Who is it that forces banks under threat of penalty to spy on their customers in the name of anti-terrorism measures? the state

What organisation basically forces people to divulge every private personal aspect of their financial existence under threat of jail? the IRS…the state.

Modern capitalism would under normal moral circumstances strive to ensure the privacy and anonymity of its customers and clients and in fact the profitability and ultimate success of companies would hinge on their reputation to protect this privacy. Individuals would only consent VOLUNTARILY to having personal info divulged in explicit contractual ways that were understood and agreed upon. And anyone would have the right to refuse to let a company divulge information. Failure to protect a customers privacy would be a breach of contract and therefore a crime.

So the only group that claims the absolute authority to essentially violate the privacy of an individual at any time without their consent is the state.

So a properly functioning moral capitalist society would honor individuals right to economic and personal privacy above all else

A modern democracy on the other hand is essentially a MOB in which the dominant political party gets to force and coerce and expropriate the minority into surrendering all their rights. This is why democracy is something to be feared and guarded against. Two wolves and a sheep voting on what to have for dinner: thats a modern democracy.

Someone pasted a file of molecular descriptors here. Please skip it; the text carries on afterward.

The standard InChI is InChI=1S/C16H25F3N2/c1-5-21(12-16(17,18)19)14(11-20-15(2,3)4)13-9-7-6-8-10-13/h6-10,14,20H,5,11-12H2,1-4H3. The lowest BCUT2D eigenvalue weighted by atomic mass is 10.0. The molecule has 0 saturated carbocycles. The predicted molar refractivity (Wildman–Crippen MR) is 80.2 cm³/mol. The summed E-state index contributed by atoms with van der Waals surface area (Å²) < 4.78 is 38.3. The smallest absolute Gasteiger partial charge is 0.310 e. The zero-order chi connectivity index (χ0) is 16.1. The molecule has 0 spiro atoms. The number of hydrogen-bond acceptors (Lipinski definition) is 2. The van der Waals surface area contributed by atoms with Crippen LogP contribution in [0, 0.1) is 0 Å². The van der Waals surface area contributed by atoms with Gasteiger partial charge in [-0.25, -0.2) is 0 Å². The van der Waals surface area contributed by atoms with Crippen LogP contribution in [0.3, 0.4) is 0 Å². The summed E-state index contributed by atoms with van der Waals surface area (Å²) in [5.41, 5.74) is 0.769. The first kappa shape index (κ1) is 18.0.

For a modern democracy to work there CANNOT be any privacy: (your framing the question wrong—your assumption is incorrect about the nature of a modern democracy) The politically dominant MOB has to be able to expropriate the “wealthy” or whatever group is their political target at the moment. Their weapon is state coercion and threat of violence. A modern “democracy” is really not even a democracy b/c there really is no choice by the population or the majority. In fact what this entity is that we have is really like a fascist corporatist state. ANd the utter lack of privacy we have and that is getting worse every day is a necessity for this type of political system to work. The citizens in order to be cowed and threatened into submission have to feel naked and threatened before the state. Hence the utter fear of IRS audits, the naked body scanners at airports, , mandatory tax “assessments” ,

Caesar wants you naked and cowering before the state.

Lack of privacy is not a “type” of coercion. It is naked violence.

You are once again misunderstanding the very idea and purpose of capitalism and confusing state power with a private voluntary market system.

In the book I just fininshed by Hazlit about morality he discussing the honoring of privacy as a principle that tends to be most conducive to mutual peaceful cooperation among individual in society. He describes it as a means to achieve justice.


and then the last and most recent reply by my friend: